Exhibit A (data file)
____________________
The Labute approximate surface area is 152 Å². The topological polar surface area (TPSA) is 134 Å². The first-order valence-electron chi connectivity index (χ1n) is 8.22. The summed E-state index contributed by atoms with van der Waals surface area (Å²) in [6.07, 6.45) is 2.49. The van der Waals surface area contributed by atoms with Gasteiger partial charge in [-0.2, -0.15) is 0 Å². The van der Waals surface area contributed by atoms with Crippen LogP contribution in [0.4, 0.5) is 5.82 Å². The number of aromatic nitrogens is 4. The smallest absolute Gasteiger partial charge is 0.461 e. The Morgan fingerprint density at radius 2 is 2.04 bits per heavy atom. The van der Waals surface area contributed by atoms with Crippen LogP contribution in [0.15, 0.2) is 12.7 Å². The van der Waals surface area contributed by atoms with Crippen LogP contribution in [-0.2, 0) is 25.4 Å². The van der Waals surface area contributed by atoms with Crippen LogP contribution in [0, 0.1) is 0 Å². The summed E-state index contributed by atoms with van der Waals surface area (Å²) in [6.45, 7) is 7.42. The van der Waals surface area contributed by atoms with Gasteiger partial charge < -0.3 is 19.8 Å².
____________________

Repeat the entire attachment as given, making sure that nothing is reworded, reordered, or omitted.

The Labute approximate surface area is 152 Å². The topological polar surface area (TPSA) is 134 Å². The first-order valence-electron chi connectivity index (χ1n) is 8.22. The summed E-state index contributed by atoms with van der Waals surface area (Å²) in [6.07, 6.45) is 2.49. The van der Waals surface area contributed by atoms with Gasteiger partial charge in [-0.2, -0.15) is 0 Å². The van der Waals surface area contributed by atoms with Crippen LogP contribution in [0.4, 0.5) is 5.82 Å². The number of aromatic nitrogens is 4. The smallest absolute Gasteiger partial charge is 0.461 e. The Morgan fingerprint density at radius 2 is 2.04 bits per heavy atom. The van der Waals surface area contributed by atoms with Crippen LogP contribution in [0.15, 0.2) is 12.7 Å². The van der Waals surface area contributed by atoms with Crippen LogP contribution in [-0.2, 0) is 25.4 Å². The van der Waals surface area contributed by atoms with Crippen LogP contribution in [0, 0.1) is 0 Å². The summed E-state index contributed by atoms with van der Waals surface area (Å²) in [6.45, 7) is 7.42. The van der Waals surface area contributed by atoms with Gasteiger partial charge < -0.3 is 19.8 Å².